Sept. 19 (Bloomberg) -- Germany’s main opposition party, the Social Democrats, called for the European Central Bank to take control of failing euro-area lenders, setting up a showdown with Chancellor Angela Merkel.
The SPD, which may find itself in a grand coalition government with Merkel after the Sept. 22 election, rejects the chancellor’s preference for having a network of national regulators handle bank resolution, said the party’s finance spokesman, Carsten Sieling. The SPD sees no “fundamental problem” in widening the ECB’s role beyond bank supervision, he said.
Germany’s upper house of parliament, the Bundesrat, will vote tomorrow on a resolution calling for the Frankfurt-based ECB to be vested with the power to shutter banks. The SPD rejects a European Commission proposal to create a Single Resolution Mechanism with a common fund for handling failing lenders. Merkel has also resisted this plan, which gives the final say on closing banks to the commission in Brussels.
If the commission’s resolution-mechanism plan doesn’t move forward quickly, the ECB won’t be able to count on cross-border backstops if it encounters problems at euro-area banks. The ECB is scheduled to begin supervising lenders in the currency zone as soon as October 2014, forcing the EU to grapple with who should decide when to close a bank and who will pay for it.
German Finance Minister Wolfgang Schaeuble said last week that the commission’s strategy must be overhauled because it’s on shaky legal ground and could endanger national control of budgets. In talks with his EU counterparts in Vilnius, the German was joined by critics from Sweden to Slovakia.
Michel Barnier, the EU’s financial-services chief who put forward the proposal, rejected the SPD’s alternative today.
“The central bank can’t be the supervisor and the resolution authority at the same time,” Barnier told reporters in Madrid through a translator. “And the central bank isn’t asking to be the resolution authority, either.”
ECB Executive Board member Vitor Constancio said in March that “bailout of banks is for governments to do.”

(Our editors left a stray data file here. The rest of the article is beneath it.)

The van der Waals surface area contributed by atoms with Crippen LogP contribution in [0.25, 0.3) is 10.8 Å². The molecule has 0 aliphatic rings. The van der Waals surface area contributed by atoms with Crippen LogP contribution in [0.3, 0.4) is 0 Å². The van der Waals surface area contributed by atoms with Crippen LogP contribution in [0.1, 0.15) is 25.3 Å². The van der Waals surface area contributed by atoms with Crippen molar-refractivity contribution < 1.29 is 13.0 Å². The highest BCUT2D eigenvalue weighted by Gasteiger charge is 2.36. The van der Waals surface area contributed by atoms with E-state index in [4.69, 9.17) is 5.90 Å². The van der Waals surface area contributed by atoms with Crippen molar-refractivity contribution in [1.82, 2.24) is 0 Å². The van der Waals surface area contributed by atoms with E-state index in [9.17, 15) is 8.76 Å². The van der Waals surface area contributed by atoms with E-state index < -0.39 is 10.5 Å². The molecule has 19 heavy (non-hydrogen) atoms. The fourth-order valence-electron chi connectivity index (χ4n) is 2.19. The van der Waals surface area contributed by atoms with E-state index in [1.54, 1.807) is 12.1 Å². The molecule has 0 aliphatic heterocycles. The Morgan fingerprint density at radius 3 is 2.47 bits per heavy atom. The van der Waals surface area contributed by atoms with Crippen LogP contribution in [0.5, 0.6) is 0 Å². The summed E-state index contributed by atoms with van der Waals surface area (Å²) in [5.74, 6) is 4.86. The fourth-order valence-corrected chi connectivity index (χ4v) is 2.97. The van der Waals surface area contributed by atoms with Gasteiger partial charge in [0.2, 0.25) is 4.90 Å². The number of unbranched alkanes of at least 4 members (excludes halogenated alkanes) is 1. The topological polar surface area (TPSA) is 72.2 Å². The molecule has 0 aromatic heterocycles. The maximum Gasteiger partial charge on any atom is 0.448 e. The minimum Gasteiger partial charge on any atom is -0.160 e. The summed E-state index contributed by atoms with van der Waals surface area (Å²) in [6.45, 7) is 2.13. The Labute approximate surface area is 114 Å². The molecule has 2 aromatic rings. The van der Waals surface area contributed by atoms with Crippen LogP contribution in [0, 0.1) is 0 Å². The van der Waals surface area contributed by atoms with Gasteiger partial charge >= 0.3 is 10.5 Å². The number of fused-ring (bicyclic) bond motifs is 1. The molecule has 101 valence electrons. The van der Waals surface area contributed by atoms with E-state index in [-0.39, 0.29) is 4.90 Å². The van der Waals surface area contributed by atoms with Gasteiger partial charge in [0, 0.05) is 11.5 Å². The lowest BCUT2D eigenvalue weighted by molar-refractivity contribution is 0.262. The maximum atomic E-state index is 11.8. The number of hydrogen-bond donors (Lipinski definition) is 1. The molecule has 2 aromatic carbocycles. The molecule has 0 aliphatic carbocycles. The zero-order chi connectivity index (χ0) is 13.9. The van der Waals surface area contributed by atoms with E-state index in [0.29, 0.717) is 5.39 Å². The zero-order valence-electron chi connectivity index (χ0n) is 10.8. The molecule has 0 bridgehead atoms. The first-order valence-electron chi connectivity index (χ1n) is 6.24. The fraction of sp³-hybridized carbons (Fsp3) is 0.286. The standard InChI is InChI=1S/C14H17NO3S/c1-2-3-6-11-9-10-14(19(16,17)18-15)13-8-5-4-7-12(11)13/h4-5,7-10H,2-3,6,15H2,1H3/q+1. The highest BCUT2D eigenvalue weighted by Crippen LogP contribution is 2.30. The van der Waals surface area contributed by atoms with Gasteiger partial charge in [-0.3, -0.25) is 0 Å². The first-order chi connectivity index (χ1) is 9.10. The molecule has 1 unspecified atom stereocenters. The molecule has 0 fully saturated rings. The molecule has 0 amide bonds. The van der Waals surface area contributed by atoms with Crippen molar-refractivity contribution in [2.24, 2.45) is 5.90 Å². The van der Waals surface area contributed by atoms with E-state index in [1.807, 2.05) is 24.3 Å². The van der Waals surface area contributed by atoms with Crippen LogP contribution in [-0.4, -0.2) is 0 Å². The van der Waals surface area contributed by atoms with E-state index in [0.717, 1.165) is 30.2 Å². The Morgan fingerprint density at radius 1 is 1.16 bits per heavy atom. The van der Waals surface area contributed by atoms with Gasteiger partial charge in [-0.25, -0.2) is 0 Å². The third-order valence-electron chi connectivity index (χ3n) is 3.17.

Yet separating the ECB’s responsibilities for monetary policy and bank supervision from an additional authority over resolution “is not an insuperable challenge,” Sieling said today by telephone from Bremen. “Chinese walls can work. It’s not a dream solution, but why accept third-best when you can get second-best?”
Leading polls released this week show an increased possibility of a grand coalition of Merkel’s Christian Democrats with the SPD emerging after the election, a prospect that would potentially create a third pole of conflict over banking union to add to Merkel’s differences with the commission.
Support for Merkel’s bloc held at 38 percent in an INSA poll published today, while the SPD rose 1 percentage point to 28 percent. Her Free Democrat allies polled 6 percent, barely over the 5-percent hurdle set to qualify for parliament.
Some 50 percent of German voters prefer a coalition of Merkel’s bloc with the SPD, compared with 46 percent who reject the idea or are indifferent, according to a FGW poll for ZDF television released on Sept. 13.
Germany’s Greens, also a potential post-election partner for Merkel, also favor widening the ECB’s role to include powers of closure over banks.
“If you want independent banking supervision with non-political decision-making, we believe that the European Central Bank should have the right of final decision,” Priska Hinz, the environment party’s budget spokeswoman, said this week. “We’re concerned that there would be political deals” if the commission were given the power to order bank closures, she said.
Barnier has said the commission isn’t wedded to being chief decision-maker in the resolution system and would welcome a discussion of alternatives. The commission put itself forward for the role because of its reading of the bloc’s treaties, he said.
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